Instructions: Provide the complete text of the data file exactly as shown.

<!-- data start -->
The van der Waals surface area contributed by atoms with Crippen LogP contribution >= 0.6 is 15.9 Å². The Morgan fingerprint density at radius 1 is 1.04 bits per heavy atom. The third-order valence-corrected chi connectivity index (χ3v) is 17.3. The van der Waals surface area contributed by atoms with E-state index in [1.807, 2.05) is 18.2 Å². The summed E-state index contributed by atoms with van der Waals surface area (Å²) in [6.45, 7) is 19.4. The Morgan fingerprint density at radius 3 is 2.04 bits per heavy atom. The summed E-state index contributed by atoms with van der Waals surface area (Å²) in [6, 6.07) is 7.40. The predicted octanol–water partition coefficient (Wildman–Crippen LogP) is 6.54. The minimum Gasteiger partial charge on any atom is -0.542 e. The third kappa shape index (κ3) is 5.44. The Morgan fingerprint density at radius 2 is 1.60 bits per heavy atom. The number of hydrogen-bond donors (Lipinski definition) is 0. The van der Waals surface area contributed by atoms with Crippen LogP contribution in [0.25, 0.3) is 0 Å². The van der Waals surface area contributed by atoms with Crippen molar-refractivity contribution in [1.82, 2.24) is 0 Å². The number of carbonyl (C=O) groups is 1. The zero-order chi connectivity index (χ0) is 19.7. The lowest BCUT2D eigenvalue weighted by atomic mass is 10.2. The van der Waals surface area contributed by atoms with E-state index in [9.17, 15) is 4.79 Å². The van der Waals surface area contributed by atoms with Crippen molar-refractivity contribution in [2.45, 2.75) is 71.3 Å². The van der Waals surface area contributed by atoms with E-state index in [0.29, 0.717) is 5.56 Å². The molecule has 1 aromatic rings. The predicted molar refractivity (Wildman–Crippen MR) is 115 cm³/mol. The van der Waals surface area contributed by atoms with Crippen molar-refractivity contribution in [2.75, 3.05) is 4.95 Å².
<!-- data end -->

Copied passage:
The van der Waals surface area contributed by atoms with Crippen LogP contribution >= 0.6 is 15.9 Å². The Morgan fingerprint density at radius 1 is 1.04 bits per heavy atom. The third-order valence-corrected chi connectivity index (χ3v) is 17.3. The van der Waals surface area contributed by atoms with E-state index in [1.807, 2.05) is 18.2 Å². The summed E-state index contributed by atoms with van der Waals surface area (Å²) in [6.45, 7) is 19.4. The Morgan fingerprint density at radius 3 is 2.04 bits per heavy atom. The summed E-state index contributed by atoms with van der Waals surface area (Å²) in [6, 6.07) is 7.40. The predicted octanol–water partition coefficient (Wildman–Crippen LogP) is 6.54. The minimum Gasteiger partial charge on any atom is -0.542 e. The third kappa shape index (κ3) is 5.44. The Morgan fingerprint density at radius 2 is 1.60 bits per heavy atom. The number of hydrogen-bond donors (Lipinski definition) is 0. The van der Waals surface area contributed by atoms with Crippen LogP contribution in [0.25, 0.3) is 0 Å². The van der Waals surface area contributed by atoms with Crippen molar-refractivity contribution in [1.82, 2.24) is 0 Å². The number of carbonyl (C=O) groups is 1. The zero-order chi connectivity index (χ0) is 19.7. The lowest BCUT2D eigenvalue weighted by atomic mass is 10.2. The van der Waals surface area contributed by atoms with E-state index in [9.17, 15) is 4.79 Å². The van der Waals surface area contributed by atoms with Crippen molar-refractivity contribution in [2.45, 2.75) is 71.3 Å². The van der Waals surface area contributed by atoms with E-state index in [0.29, 0.717) is 5.56 Å². The molecule has 1 aromatic rings. The predicted molar refractivity (Wildman–Crippen MR) is 115 cm³/mol. The van der Waals surface area contributed by atoms with Crippen molar-refractivity contribution in [2.75, 3.05) is 4.95 Å².